Naima Wifstrand, 1950s
|Born||Siri Naima Matilda Wifstrand
4 September 1890
|Died||23 October 1968
|Occupation||Actress, singer, composer|
|Spouse(s)||Captain Erling Nielsen (1921–1928)|
Naima Wifstrand (pronounced [ˈnaːjmá viːfˈstrand]; 4 September 1890 – 23 October 1968) was a Swedish film actress, operetta singer, troubadour, director and composer. Internationally, she was most notable for strong supporting parts in her later years in a number of Ingmar Bergman-films.
Born Siri Naima Matilda Wifstrand in Stockholm in 1890, she was raised by her mother in Fleminggatan. Wifstrand never trained acting but learned the art thoroughly when she in 1905 joined the Anna Lundberg Theatre Company, a well reputed and respected theatre company in Sweden at the time. She travelled with them for a number of years, appearing in small parts and in extra parts. This eventually led her to small parts at theatres in Helsinki and around Stockholm. But at this time Wifstrand did not have her mind set on acting, instead she sought to be a singer. And it was as a grand operetta singer she became famous and enjoyed a much successful star career for 30 years in Sweden (her speaking parts as an actress came long after; when she after singing-career gradually turned to acting in the 1940s and then earned acclaim as one of Sweden's finest supporting and character actresses on stage and film).
Career and break-through
Wifstrand studied music and singing in Stockholm at the Swedish Royal Academy of Music and in 1910 she went to London and further trained for Raymond von zur Mühlen. After her studies she was one of the most acknowledged operetta singers in Scandinavia. She worked at Oscarsteatern (Sweden's foremost operetta and musical stage) 1913-1918 and for years to come toured Sweden and Scandinavia. Her big break-through came as Countess Stasi in Emmerich Kálmán's operetta Die Csárdásfürstin in 1916. She worked in the 1920s mainly at the opera houses in Oslo and Copenhagen. For many years she lived in London where she also performed with troubadour-songs alone along with her guitar. A curiosity here is that when the first attempts at broadcast television took place in Britain Wifstrand became one of the first "TV-stars", so to speak, as she appeared on TV in the 1930s and performed a number of songs.
In 1937 Swedish stage director Per Lindberg cast her as Mother Peachum in Bertolt Brecht's The Threepenny Opera (in Swe: Tolvskillingsoperan) which became a hugely successful production and toured with Riksteatern. When Bertolt Brecht later left Germany because of the Nazis he first moved to Sweden where he lived for a time and wrote the part Mother Courage especially for Wifstrand - but sadly, she herself never got to play the part in what became one of Brecht's most successful plays. During his stay in Sweden, Wifstrand had helped Brecht both financially and also personally with accommodation.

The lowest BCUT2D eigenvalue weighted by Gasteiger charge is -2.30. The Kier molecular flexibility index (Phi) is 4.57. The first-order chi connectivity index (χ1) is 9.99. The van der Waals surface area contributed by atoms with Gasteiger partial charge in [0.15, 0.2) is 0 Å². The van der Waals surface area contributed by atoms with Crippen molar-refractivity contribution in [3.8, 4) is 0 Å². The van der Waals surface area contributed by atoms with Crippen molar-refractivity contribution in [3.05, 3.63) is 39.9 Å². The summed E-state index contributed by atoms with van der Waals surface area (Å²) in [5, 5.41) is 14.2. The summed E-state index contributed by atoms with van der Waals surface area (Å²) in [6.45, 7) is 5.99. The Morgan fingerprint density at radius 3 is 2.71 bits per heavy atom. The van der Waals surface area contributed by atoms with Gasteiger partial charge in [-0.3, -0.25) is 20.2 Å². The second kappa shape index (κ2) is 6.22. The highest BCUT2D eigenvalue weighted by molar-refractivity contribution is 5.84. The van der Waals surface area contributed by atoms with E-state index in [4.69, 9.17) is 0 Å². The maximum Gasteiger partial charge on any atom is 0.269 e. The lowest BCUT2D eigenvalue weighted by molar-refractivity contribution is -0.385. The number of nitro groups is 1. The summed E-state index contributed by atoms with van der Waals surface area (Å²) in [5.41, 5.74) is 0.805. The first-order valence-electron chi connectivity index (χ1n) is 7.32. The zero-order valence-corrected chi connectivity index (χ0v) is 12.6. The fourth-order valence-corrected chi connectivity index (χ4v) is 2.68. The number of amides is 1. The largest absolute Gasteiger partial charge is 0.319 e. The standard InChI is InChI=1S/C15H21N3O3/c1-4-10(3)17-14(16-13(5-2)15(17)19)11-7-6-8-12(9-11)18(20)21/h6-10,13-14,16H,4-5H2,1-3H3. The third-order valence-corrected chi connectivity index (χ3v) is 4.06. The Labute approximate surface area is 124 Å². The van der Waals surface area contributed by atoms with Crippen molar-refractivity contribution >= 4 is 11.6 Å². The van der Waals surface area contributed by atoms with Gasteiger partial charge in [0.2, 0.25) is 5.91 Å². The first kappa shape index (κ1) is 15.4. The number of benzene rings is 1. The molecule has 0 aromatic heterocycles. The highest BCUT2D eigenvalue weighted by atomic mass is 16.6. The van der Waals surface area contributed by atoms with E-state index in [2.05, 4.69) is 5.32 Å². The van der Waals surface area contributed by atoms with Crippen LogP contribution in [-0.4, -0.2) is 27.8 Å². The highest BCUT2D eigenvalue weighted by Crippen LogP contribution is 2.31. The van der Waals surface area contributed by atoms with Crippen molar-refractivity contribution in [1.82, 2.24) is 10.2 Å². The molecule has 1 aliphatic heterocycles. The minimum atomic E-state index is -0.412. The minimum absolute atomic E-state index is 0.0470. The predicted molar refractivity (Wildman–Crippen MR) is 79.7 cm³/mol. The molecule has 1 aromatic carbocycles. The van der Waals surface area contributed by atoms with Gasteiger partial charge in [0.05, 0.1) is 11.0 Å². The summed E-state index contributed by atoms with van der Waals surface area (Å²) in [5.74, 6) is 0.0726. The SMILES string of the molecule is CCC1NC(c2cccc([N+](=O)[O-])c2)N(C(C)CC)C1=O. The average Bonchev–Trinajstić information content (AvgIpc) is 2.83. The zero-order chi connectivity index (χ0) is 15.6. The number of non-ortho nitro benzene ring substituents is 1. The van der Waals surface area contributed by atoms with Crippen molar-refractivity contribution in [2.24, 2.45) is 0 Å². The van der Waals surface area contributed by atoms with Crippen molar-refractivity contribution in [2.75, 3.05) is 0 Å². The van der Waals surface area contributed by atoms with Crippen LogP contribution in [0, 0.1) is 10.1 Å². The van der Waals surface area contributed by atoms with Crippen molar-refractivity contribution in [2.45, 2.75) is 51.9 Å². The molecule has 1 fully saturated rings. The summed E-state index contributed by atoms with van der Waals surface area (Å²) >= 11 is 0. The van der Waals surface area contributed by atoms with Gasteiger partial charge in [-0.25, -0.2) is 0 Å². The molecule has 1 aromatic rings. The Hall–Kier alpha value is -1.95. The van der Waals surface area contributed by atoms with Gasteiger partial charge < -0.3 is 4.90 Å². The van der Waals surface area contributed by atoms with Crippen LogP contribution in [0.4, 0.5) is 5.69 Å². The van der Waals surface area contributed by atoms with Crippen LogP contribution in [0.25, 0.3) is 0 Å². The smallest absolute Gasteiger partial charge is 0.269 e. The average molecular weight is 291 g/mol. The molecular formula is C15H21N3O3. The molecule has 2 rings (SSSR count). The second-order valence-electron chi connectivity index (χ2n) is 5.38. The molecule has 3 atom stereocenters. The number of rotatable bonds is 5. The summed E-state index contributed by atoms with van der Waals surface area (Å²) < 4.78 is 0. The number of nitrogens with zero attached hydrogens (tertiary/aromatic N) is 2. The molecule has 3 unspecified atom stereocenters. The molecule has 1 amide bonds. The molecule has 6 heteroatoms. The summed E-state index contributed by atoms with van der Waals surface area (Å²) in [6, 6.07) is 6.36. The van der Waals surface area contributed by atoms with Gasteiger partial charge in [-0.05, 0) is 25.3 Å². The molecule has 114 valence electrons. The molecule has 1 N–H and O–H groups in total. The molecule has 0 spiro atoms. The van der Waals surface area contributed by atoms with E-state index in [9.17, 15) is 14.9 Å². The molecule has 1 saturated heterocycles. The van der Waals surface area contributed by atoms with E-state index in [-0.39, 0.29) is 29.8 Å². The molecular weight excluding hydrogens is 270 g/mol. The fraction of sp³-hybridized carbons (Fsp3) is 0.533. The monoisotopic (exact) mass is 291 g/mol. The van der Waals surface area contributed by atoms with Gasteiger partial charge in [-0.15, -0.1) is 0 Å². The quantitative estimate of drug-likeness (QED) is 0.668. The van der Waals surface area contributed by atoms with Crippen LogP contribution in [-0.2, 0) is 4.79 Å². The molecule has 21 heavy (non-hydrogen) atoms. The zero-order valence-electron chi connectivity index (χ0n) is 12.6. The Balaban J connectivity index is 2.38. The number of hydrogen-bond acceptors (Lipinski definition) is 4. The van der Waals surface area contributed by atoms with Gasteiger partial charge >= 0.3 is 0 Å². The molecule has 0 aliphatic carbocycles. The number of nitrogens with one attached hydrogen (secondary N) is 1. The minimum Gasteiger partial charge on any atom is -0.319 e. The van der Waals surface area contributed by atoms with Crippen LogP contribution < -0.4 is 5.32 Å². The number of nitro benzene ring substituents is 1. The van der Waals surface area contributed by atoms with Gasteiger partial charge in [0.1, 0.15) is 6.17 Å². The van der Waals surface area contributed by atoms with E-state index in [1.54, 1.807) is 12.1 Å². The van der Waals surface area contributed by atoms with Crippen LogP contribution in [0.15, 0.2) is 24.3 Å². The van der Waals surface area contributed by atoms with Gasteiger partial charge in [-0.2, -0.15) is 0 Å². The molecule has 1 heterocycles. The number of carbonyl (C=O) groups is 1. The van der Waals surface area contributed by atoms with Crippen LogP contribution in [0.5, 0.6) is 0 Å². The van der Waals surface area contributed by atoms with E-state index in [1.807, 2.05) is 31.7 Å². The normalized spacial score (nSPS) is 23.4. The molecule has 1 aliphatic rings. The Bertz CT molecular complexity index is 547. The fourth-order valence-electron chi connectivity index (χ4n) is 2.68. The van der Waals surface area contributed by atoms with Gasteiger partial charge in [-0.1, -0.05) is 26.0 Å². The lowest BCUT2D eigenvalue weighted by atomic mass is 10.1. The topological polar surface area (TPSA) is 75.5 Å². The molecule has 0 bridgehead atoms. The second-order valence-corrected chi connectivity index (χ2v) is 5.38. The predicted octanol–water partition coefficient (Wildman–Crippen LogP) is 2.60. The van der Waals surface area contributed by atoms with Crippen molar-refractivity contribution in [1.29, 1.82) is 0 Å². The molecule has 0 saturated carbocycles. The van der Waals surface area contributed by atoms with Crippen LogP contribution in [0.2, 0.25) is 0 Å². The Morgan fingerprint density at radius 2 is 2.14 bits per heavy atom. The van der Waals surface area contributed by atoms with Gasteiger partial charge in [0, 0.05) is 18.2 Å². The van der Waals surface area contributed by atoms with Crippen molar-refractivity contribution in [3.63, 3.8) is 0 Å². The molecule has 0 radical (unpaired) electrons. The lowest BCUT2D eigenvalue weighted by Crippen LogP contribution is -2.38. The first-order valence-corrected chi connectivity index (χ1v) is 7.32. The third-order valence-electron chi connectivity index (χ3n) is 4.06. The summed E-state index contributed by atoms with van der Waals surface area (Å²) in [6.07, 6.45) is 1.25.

Filming and Bergman
Naima Wifstrand in the 1940s planned to retire from her own stage career by turning to directing, first at the Royal Swedish Opera 1944–1946. However, due to some successful supporting parts in some Swedish 1940s films - where Naima surprised critics and proved herself a surprisingly strong and charismatic character actress - a number of Sweden's young stage and film directors approached her and offered her parts in dramatic productions on stage: one of these young directors was Ingmar Bergman. Later on Wifstrand became one of the director's most reliable and longtime ensemble actors. She was part of Bergman's ensemble (1954–1961) during all his legendary years at Malmö City Theatre. Later he would also cast her in some of his most memorable early films, including Wild Strawberries, Smiles of a Summer Night and The Magician. Aside from this she also worked with the new established Stockholm City Theatre 1962–1963 and at Gothenburg City Theatre from 1964.
Naima Wifstrand was married to captain Erling Nielsen from 1921 to 1928.
- Two Women (1947)
- Music in Darkness (1948)
- Thirst (1949)
- For the Sake of My Intemperate Youth (1952)
- Secrets of Women (1952)
- Dreams (1955)
- Smiles of a Summer Night (1955)
- Mr. Sleeman Is Coming (1957)
- Wild Strawberries (1957)
- The Magician (1958)
- The Judge (1960)
- Hour of the Wolf (1968)